Molly is a cute fluff ball of a Ganaraskan. Although her name sounds like she belongs in a Tolkien novel, the Ganaraskan is a modern dog breed, developed only a few decades ago in Canada near the Ganaraska River in Ontario. The originators of this breed set out to develop the ideal therapy dog from English Cocker, Bichon Frise, Poodle and Miniature Schnauzer stock. Molly is typical of the breed: curly coated, anxious to please and weighing just about 20 pounds. But Molly is anything but typical; she is a legend in her own time a survivor of a major cardiac procedure necessary to save her life.
An Early Beginning of a Legend
Molly’s story starts when she is just a young pup and is diagnosed with a heart murmur at ten weeks of age. An echocardiogram did not identify a cause for the murmur and since the murmur was not very loud, no treatment was prescribed. Two years later, Molly came to The Animal Medical Center for evaluation of a fractured tooth. Dr. Stephen Riback, one of The AMC’s dentists, heard the murmur and recommended an echocardiogram.
The “Heart” of the Problem
The echocardiogram, performed by one of The AMC’s board certified cardiologists, Dr. Dennis Trafny, revealed an enlarged heart and a 4mm (1/8 inch) wide abnormal blood vessel known as a patent ductus arteriosus (PDA). Normal before birth, the PDA typically closes shortly thereafter. In Molly, the PDA did not close, allowing blood to traverse between two major blood vessels, the aorta and the pulmonary artery. The abnormal blood flow caused the heart murmur. But the murmur was just a harbinger of a future, more serious problem: the potential risk of heart failure if the abnormal blood flow was not halted.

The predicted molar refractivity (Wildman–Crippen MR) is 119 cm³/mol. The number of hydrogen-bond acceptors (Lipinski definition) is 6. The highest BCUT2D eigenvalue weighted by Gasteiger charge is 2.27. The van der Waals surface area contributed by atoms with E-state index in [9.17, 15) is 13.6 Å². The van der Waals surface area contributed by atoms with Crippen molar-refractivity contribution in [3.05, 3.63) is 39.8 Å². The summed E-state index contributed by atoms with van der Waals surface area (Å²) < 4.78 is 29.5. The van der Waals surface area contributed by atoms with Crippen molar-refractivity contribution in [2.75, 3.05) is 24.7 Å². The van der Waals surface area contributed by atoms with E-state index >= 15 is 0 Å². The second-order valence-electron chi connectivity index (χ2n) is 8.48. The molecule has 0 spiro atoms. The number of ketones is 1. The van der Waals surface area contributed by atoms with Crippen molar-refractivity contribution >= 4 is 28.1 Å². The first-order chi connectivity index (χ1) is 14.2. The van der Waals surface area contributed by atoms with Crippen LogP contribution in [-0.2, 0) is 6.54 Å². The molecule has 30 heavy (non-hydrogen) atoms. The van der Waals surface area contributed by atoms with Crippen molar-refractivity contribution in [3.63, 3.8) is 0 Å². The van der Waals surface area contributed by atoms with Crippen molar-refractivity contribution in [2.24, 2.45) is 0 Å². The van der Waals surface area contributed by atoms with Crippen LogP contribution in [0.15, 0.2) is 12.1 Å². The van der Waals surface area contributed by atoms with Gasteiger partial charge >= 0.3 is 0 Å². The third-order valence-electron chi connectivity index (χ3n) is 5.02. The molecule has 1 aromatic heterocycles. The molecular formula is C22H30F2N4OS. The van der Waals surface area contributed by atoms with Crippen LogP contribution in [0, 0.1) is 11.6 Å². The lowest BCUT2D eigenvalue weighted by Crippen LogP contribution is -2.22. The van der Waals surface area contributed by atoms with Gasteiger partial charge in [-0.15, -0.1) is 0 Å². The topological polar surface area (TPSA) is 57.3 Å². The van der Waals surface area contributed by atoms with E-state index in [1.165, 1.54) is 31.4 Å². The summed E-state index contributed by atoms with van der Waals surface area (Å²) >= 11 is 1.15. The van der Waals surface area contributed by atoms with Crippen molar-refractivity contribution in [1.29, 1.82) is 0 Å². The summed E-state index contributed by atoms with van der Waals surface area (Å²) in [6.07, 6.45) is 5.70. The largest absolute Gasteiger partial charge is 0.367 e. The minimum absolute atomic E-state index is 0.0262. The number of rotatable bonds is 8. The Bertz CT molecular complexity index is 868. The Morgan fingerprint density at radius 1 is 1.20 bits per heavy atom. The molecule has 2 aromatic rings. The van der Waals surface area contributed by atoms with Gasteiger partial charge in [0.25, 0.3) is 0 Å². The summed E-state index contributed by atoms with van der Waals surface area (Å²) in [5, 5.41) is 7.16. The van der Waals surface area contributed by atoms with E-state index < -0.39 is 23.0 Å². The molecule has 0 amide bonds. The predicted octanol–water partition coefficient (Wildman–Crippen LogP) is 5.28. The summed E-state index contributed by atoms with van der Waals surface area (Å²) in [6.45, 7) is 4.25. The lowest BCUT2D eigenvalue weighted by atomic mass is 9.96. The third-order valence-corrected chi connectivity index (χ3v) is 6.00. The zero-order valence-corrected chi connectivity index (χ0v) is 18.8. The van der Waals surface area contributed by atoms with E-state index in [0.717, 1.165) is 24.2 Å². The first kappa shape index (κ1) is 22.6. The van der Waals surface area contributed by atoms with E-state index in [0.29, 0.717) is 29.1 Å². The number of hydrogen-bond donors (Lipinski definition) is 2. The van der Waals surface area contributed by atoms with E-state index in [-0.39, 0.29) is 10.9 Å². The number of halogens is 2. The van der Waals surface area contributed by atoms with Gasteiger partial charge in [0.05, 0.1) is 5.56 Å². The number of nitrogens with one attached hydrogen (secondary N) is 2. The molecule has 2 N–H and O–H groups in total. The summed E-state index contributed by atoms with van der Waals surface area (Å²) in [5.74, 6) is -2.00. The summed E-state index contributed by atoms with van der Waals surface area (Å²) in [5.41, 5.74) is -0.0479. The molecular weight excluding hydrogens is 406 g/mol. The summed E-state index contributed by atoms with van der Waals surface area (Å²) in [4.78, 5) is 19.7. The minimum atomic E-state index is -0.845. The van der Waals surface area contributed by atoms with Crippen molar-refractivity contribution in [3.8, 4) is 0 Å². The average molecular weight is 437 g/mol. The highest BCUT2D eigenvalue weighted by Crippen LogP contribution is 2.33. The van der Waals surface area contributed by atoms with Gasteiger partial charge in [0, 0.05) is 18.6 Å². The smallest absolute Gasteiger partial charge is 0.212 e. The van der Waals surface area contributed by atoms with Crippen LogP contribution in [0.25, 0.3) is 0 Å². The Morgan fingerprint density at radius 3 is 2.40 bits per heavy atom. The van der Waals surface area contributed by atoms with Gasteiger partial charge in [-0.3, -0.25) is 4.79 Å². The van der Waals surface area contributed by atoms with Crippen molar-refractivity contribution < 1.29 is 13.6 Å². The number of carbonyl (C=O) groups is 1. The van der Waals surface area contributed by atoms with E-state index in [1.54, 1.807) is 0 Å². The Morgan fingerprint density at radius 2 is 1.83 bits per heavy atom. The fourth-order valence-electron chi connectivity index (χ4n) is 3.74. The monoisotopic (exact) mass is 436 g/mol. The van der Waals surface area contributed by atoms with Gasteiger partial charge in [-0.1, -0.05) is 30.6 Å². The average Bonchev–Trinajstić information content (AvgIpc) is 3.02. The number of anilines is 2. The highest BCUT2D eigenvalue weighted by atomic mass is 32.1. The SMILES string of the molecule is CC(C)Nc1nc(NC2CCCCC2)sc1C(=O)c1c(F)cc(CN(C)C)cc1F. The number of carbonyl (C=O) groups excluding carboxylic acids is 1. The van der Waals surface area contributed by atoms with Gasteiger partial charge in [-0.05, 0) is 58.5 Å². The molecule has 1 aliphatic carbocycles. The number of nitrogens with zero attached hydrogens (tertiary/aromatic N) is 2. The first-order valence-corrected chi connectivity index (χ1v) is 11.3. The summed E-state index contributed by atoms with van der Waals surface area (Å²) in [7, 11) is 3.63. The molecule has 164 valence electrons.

The first technique available to veterinary cardiologists for repairing PDAs in dogs required a thoracic surgery to ligate the PDA vessel using suture material. The incision scar was the size of your hand on the dog’s chest. Now, veterinary cardiologists use fluoroscopy, a special video x-ray machine, to guide a special catheter with a disc occluder up through a blood vessel in the leg, into the heart and right to the site of the PDA. When the disc occluder was deployed on both sides of Molly’s PDA, it corrected the abnormal blood flow. All it took was an incision the size of your fingertip on the inside of her leg and a highly skilled team of AMC veterinarians and medical staff.
Screen Legend: A Movie of Blood Flow
The video clips of Molly’s procedure come from The AMC’s fluoroscopy machine. It is a special x-ray machine which makes a video x-ray of a procedure.
In the first video clip, before the PDA was occluded, the rapidly moving black material is a special contrast agent administered intravenously to highlight the PDA. The contrast agent should all stay in the big blood vessel (aorta), but instead it circulates throughout the lungs and the blood vessels highlighted by the contrast agent represent blood vessels in the lungs.
In the second video clip, you can see the PDA has been closed off with a disc occluder. It blocks the blood flow through the PDA. You see the blood does not circulate abnormally through the lungs like in the first video.
Two weeks following surgery, Molly’s cardiac size decreased by 25% and she is doing well today. She is no longer at risk for developing heart failure and is expected to live a long, full life!
If you liked Molly’s story, you might want to hear other stories of medical triumphs at the 7th Annual Living Legends Luncheon on May 12th. Learn more about this event.